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Filed under Ethics Quotes, Gender and Sex, Humor and Satire, Journalism & Media, Research and Scholarship, Romance and Relationships

Q: Why Is CNBC Posting Anti-Vaccination Propaganda?

A: Because its staff is lazy, inattentive and irresponsible.

Weston Price (1870-1948), Quack. His work goes on...

Weston Price (1870-1948), Quack. His work goes on…

The cable business news network posted this press release from the natural foods and nutrition huckster group, The Weston A. Price Foundation.

It isn’t news. It is poison.  The press release makes the false claim that vaccinations spread measles, as well as other diseases. This is standard anti-vaxx hysteria, and it gets children killed.  It is false. “Measles live vaccine doesn’t transmit easily at all,” said Dr. Jane Seward of the CDC’s Division of Viral Diseases told NBC, which apparently doesn’t communicate with its subsidiaries. “I don’t think there has ever been a secondary transmission,” she added. “There is no evidence of any transmission of measles virus from a child to household contacts.” As for the Foundation itself:

“The Weston A. Price Foundation is a nonprofit, tax-exempt charity founded in 1999 to disseminate the research of nutrition pioneer Dr. Weston Price, whose studies of isolated nonindustrialized peoples established the parameters of human health and determined the optimum characteristics of human diets. Dr. Price’s research demonstrated that humans achieve perfect physical form and perfect health generation after generation only when they consume nutrient-dense whole foods and the vital fat-soluble activators found exclusively in animal fats….

Yes, it is strange, like Dr. Price’s theories, and not in a benign way. Among the foundation’s other objectives is to show that vaccinations are unnecessary if you eat right, or something: when a  home page prominently displays a link that reads, COD LIVER OIL: Our Most Important Superfood, my eyes tend to gloss over, I file the group under “Nut Balls” and move on.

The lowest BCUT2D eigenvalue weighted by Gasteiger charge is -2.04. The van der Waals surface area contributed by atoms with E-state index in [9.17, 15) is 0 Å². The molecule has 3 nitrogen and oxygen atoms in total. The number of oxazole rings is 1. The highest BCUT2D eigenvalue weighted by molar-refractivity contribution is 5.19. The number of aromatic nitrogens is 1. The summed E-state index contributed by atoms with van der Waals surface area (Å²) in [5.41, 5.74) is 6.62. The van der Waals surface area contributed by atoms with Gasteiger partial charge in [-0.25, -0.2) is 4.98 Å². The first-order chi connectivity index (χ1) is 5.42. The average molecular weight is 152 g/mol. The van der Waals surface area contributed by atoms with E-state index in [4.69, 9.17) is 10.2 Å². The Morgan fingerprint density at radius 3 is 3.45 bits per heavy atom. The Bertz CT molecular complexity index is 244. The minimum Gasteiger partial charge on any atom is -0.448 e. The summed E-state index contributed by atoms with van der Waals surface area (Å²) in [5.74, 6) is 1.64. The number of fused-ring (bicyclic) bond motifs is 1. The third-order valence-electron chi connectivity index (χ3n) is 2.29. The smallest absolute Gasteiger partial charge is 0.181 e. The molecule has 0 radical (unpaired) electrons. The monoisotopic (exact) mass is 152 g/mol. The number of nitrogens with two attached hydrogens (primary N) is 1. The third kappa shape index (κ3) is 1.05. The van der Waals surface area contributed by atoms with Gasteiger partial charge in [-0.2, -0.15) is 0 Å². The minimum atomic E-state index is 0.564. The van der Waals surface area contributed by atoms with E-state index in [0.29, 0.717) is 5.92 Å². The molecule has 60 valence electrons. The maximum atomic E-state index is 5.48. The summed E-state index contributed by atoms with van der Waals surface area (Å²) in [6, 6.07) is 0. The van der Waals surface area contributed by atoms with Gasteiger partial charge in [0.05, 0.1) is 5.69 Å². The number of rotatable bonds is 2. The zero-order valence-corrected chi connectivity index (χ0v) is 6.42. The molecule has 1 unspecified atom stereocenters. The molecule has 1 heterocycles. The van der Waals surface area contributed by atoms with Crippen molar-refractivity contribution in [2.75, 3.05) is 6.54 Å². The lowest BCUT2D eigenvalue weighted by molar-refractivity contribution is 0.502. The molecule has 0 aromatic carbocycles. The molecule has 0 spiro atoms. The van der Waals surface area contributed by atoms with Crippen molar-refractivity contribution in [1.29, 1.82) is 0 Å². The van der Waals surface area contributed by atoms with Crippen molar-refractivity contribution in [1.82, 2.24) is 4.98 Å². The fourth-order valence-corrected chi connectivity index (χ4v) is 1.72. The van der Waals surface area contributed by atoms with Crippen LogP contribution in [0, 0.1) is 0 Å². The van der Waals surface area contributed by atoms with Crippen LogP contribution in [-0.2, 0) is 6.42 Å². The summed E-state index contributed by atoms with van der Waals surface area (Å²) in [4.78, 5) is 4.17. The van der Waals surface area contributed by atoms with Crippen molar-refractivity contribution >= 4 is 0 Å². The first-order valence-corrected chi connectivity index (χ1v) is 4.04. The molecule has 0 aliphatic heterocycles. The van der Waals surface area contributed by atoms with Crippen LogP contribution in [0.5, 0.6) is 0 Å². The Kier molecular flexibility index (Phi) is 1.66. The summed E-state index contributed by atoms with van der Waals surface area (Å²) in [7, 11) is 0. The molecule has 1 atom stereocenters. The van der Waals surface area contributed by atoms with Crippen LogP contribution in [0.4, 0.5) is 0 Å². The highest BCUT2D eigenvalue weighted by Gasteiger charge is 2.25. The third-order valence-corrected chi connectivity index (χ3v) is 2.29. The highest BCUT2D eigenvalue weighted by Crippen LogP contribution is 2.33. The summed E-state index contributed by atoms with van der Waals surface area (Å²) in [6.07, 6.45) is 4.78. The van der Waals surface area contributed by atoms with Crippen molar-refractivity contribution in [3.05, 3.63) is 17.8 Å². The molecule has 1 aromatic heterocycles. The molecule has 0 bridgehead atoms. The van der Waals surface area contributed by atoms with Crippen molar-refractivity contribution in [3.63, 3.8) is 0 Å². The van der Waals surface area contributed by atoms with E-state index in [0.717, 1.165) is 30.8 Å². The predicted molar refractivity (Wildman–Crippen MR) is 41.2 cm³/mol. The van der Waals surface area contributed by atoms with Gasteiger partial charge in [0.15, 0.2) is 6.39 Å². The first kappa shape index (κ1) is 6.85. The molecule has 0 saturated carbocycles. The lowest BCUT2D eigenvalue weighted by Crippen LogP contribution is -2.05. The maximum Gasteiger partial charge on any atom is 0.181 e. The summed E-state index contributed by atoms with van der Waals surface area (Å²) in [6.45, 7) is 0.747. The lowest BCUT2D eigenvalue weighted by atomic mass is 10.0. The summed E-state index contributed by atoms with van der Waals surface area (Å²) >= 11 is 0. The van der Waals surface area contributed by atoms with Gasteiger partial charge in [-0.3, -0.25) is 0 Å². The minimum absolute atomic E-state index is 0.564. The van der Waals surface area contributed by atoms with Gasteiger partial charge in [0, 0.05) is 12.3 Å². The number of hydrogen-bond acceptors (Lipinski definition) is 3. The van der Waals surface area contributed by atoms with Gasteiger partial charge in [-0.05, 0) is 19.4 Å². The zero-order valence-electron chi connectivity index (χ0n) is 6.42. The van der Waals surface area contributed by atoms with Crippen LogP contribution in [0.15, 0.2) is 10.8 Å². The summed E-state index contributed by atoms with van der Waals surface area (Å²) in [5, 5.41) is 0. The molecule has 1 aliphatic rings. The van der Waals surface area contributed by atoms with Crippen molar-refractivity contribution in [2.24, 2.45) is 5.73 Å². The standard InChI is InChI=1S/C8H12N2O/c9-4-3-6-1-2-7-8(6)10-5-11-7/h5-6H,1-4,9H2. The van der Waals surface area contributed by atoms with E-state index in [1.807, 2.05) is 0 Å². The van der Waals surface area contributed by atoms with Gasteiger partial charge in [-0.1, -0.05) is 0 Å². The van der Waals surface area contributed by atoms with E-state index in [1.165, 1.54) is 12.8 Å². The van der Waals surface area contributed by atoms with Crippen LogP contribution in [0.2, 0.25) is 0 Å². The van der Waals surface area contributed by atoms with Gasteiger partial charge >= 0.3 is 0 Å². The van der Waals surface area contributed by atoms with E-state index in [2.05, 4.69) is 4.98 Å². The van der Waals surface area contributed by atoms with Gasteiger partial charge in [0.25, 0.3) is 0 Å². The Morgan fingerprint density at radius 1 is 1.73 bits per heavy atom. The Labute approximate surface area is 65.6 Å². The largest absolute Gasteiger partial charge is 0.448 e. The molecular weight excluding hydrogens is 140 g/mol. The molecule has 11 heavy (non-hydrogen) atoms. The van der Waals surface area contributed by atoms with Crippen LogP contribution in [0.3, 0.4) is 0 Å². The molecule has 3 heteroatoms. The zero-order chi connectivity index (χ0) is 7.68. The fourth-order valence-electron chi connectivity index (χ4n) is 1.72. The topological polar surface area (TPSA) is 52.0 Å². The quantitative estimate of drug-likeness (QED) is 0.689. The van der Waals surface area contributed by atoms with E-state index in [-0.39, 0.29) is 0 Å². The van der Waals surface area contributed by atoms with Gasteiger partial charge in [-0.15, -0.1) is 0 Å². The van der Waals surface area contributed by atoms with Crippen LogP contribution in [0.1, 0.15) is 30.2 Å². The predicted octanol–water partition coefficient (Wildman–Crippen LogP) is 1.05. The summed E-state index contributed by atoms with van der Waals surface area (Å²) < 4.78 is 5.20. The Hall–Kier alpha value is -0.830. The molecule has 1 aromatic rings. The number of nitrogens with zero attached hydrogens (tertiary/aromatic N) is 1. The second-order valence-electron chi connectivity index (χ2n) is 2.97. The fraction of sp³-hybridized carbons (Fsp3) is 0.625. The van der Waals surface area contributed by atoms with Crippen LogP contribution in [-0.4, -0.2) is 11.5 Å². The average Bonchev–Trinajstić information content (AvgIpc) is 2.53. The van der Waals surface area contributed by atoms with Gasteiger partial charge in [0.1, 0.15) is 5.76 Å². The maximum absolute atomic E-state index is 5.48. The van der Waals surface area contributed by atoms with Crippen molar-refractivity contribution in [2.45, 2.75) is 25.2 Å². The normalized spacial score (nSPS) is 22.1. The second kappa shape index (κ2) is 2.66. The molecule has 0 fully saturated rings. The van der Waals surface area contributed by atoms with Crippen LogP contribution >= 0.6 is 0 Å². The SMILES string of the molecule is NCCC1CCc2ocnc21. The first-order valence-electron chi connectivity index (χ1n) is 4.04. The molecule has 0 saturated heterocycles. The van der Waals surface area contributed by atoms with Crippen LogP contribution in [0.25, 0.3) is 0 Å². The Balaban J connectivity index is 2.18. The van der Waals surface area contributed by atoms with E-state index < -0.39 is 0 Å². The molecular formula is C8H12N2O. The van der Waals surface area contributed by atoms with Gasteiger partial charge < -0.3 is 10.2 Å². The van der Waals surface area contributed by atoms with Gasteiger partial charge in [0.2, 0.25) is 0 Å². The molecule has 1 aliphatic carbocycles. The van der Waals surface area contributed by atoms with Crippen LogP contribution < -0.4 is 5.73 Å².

CNBC posted this promotional piece uncritically and without context, leaving the impression that it was actual news, thus allowing fake news to go to the top of Google searches for gullible readers.  At the bottom of the screen it says “More from CNBC” and not “More from health food hyping anti-science fanatics.Continue reading

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Filed under Bioethics, Business & Commercial, Character, Childhood and children, Ethics Alarms Award Nominee, Ethics Train Wrecks, Health and Medicine, Humor and Satire, Journalism & Media, Marketing and Advertising, Science & Technology

SNL’s ISIS Recruitment Commercial

There is supposedly a big social media controversy over this gag SNL ad, starring Dakota Johnson, that simultaneously parodied an Army recruitment promo and satirized the disturbing trend of brainless teens running off to join that terrorist organization that has nothing to do with Islam.

It’s not a controversy when one side is ignorant, censorious, politically correctness- addled, humorless and wrong and the other side isn’t.

The ad is brilliant black comedy and satire, one of SNL’s all-time best. Those who object to it don’t get black humor and satire, which makes their objections as irrelevant as someone allergic to shellfish saying that Legal Seafoods stinks. Nobody’s making them eat there, and they don’t have to watch Saturday Night Live or think it’s funny either. But I don’t care about their opinion, which is uninformed and useless to anyone who understands and appreciates the issues.

Here’s what was good and funny—and ethical– about the parody:

1. It caught the saccharine tone of its model exactly.

2. Its ending was a surprise.

3. It ridiculed ISIS, which deserves ridicule. President Obama claims that the way to withhold respect for the group is to lie about it being a group of Islamic extremists. This is much better, ethical, and doesn’t mislead anyone.

4. Making fun of evil is a time-honored activity, healthy, useful, and effective. I don’t recall anyone saying that Spike Jones was treading on sacred ground with this song: